Pojangmacha People by Jung Hae Chae is the latest winner of the Graywolf Press Nonfiction Prize. The book was selected from a submission pool of 750 and a shortlist of 8 manuscripts by Graywolf editors. Chae will receive a $20,000 advance for the book from Graywolf, a $2,000 stipend to support the project, and editorial guidance toward the completion of the manuscript, which Graywolf will publish after its completion.

“It was a clear and unanimous decision to award this year’s prize to Pojangmacha People,” Graywolf associate editor Anni Liu, who managed the selection process, said in a statement. “In essays of memorial and tribute, Chae also relates abuse, addiction, assault, and mental health in Asian and Asian American communities, and does so with candor, tenderness, and lyricism.”

Calling the book “rich in sensory detail and alive with spiritual and intergenerational memory,” Graywolf said that “Pojangmacha People deeply explores the idea of matrilineal inheritance of ‘han’ in the Korean diaspora...[and] centers the lives of ‘ordinary’ Korean women...who take action as the makers of their own fortunes, even when they’re thwarted by the oppressive forces that have affected them and generations before them.”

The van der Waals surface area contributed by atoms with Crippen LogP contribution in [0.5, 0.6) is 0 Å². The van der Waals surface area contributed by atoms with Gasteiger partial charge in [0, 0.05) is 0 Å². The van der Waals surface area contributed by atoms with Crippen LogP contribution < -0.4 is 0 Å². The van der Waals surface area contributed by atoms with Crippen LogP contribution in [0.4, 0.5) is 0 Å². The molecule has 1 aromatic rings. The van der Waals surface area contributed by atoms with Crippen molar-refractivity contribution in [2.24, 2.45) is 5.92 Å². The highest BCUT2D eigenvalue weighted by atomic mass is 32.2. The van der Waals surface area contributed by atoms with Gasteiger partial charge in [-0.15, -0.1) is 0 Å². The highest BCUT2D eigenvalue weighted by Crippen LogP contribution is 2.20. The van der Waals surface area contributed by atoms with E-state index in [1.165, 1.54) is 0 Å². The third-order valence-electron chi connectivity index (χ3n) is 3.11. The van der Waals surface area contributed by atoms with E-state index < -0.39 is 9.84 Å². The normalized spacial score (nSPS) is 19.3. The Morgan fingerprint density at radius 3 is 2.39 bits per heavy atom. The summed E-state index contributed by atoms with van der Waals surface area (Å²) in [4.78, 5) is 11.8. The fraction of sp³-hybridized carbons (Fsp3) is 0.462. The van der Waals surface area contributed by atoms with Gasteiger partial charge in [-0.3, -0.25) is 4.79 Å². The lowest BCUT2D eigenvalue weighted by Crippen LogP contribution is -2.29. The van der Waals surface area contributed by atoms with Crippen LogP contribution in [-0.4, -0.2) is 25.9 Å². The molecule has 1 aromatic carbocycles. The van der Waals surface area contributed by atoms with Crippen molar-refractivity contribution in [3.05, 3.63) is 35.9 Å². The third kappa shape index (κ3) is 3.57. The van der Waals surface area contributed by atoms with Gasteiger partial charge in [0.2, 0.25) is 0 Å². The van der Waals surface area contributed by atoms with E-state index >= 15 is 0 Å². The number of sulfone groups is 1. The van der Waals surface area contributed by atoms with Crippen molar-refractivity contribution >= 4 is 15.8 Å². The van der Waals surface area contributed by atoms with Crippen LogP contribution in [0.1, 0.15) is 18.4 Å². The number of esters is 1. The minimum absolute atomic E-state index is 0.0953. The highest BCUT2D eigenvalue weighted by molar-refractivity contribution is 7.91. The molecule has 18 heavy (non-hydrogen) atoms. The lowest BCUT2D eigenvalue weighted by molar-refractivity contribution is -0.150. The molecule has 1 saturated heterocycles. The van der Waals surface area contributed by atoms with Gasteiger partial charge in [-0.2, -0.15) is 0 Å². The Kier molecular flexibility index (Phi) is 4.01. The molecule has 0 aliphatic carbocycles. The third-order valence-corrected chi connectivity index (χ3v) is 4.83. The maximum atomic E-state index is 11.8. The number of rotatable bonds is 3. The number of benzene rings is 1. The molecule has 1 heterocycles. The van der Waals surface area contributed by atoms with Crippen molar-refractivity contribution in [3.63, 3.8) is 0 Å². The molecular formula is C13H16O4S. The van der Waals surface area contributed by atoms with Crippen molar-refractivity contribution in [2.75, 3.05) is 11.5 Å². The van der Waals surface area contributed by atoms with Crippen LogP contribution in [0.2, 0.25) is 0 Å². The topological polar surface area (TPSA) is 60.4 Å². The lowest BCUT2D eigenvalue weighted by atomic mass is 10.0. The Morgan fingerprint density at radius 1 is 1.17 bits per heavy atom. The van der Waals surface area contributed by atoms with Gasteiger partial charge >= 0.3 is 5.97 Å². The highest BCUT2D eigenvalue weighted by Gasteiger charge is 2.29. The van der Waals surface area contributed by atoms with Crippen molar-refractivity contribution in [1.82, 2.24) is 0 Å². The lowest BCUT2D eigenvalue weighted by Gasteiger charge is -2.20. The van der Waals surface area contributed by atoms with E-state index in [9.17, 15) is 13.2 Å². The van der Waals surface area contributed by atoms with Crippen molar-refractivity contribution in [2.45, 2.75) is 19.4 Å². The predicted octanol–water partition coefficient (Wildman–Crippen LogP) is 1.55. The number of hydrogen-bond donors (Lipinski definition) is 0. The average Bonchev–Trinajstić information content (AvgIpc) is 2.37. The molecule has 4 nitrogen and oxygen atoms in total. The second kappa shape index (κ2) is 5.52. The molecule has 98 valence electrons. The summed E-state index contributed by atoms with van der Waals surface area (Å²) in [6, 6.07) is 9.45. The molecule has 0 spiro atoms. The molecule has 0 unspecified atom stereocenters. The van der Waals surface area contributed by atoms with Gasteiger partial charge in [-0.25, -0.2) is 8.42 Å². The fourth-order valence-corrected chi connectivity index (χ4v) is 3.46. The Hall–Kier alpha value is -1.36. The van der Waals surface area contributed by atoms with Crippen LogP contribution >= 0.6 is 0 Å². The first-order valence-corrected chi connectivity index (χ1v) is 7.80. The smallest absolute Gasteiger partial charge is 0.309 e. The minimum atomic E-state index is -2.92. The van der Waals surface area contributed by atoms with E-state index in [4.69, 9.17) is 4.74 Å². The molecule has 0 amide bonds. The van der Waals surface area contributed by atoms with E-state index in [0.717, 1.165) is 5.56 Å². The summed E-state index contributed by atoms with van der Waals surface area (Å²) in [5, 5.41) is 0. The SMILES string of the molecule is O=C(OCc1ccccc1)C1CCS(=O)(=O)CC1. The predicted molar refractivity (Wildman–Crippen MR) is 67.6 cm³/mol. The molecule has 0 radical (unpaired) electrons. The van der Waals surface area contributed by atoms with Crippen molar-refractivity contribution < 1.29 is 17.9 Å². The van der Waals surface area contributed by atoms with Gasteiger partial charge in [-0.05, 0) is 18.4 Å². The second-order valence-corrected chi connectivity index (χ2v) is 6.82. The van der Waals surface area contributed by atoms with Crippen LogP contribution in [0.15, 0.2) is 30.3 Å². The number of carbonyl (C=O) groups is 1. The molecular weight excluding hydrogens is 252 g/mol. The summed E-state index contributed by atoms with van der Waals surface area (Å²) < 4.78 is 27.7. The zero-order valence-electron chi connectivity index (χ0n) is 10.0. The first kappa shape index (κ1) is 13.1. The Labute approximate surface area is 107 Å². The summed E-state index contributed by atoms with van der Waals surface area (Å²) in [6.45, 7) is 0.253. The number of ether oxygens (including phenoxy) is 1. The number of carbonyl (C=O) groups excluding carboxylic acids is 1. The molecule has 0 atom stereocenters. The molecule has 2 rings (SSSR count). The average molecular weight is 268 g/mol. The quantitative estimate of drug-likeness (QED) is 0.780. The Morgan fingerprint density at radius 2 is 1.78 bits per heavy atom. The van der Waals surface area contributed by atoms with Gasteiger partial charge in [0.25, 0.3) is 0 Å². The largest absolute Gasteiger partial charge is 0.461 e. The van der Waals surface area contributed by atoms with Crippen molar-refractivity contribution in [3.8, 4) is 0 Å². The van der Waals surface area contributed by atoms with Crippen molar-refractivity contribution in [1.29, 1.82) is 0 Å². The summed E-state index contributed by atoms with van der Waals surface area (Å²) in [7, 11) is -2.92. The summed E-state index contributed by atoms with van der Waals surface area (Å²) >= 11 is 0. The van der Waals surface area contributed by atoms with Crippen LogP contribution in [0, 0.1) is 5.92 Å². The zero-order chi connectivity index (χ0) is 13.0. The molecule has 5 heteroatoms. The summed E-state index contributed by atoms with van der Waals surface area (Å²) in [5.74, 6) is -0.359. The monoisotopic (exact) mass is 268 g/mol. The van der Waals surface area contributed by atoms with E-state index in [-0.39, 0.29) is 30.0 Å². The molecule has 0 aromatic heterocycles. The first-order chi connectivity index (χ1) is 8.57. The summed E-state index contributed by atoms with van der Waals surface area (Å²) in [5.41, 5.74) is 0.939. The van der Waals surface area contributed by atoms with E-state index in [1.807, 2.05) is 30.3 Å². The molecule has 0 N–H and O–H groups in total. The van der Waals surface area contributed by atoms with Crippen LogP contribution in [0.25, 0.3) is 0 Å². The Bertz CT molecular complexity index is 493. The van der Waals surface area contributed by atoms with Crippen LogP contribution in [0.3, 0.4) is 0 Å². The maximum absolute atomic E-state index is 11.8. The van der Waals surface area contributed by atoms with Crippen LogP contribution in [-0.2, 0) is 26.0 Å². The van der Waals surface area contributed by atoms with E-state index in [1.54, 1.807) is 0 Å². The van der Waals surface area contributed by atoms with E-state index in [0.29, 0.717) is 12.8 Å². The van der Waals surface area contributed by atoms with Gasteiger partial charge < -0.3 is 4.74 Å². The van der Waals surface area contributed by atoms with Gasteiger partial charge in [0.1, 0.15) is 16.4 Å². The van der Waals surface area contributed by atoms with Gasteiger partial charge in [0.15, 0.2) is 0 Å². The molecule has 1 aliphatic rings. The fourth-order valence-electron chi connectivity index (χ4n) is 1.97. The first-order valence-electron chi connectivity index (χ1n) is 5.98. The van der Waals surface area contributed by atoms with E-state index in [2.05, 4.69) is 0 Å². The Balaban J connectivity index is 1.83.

The Graywolf Press Nonfiction Prize was designed to “honor and encourage the art of literary nonfiction” and given to an outstanding manuscript by an emerging author who has published no more than two previous books of nonfiction.” The most recent prizewinner, Lars Horn’s Voice of the Fish, was published in June 2022. Among previous winners were The Collected Schizophrenias by Esmé Weijun Wang and The Empathy Exams by Leslie Jamison, both of which went on to become bestsellers.